Pickow died of respiratory failure, his son Jon said in a New York Times report. Pickow was 88.
Pickow, who died Dec. 10, photographed the cultural ferment of New York City, particularly Greenwich Village, where he and his wife, folk singer Jean Ritchie lived after their marriage in 1950.
Pickow helped his wife collect traditional songs from singers in Appalachia and Britain, and contributed photographs to many of her books, among them "The Swapping Song Book" (Oxford University, 1952), a volume of songs from the Cumberland Mountains of Kentucky.
His subjects included Judy Collins, Pete Seeger, Dizzy Gillespie, Tony Bennett, Louis Jordan and dozens of other musical performers in the last half of the 20th century.
Originally trained as a painter, Pickow also photographed many distinguished visual artists, including Thomas Hart Benton, Chaim Gross and Edward Hopper. Many of his most striking photographs were shot in black and white, and they show people plying their trades.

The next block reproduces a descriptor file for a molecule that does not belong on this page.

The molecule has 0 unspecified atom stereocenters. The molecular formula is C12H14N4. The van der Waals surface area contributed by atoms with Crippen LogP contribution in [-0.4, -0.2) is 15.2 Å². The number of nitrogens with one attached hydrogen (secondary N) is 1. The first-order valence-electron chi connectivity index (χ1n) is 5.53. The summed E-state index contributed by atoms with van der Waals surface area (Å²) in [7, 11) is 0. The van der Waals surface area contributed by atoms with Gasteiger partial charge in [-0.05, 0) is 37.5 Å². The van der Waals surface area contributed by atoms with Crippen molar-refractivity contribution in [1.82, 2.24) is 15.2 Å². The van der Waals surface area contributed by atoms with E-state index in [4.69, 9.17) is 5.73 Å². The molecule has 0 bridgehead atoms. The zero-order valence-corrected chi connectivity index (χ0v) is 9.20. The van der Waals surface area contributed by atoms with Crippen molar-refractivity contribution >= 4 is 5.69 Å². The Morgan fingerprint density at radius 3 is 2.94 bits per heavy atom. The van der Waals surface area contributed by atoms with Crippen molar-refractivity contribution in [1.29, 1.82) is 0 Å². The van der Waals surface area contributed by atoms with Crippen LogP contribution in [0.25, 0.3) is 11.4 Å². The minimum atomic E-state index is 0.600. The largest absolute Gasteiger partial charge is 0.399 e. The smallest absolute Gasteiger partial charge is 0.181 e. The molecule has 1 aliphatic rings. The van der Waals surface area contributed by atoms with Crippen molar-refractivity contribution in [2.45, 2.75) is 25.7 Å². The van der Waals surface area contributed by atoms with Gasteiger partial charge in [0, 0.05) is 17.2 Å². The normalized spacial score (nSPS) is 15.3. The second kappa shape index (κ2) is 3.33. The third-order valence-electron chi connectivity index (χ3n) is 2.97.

He was also an independent filmmaker and from the 1970s until shortly before his death, he ran a small record label called Greenhays Recordings.
Pickow was born on Feb. 11, 1922, in Los Angeles. He was raised in Brooklyn and studied painting at the Cooper Union. He made training films for the Navy during World War II.
Survivors include his widow, Jean Ritchie, and sons Jon and Peter.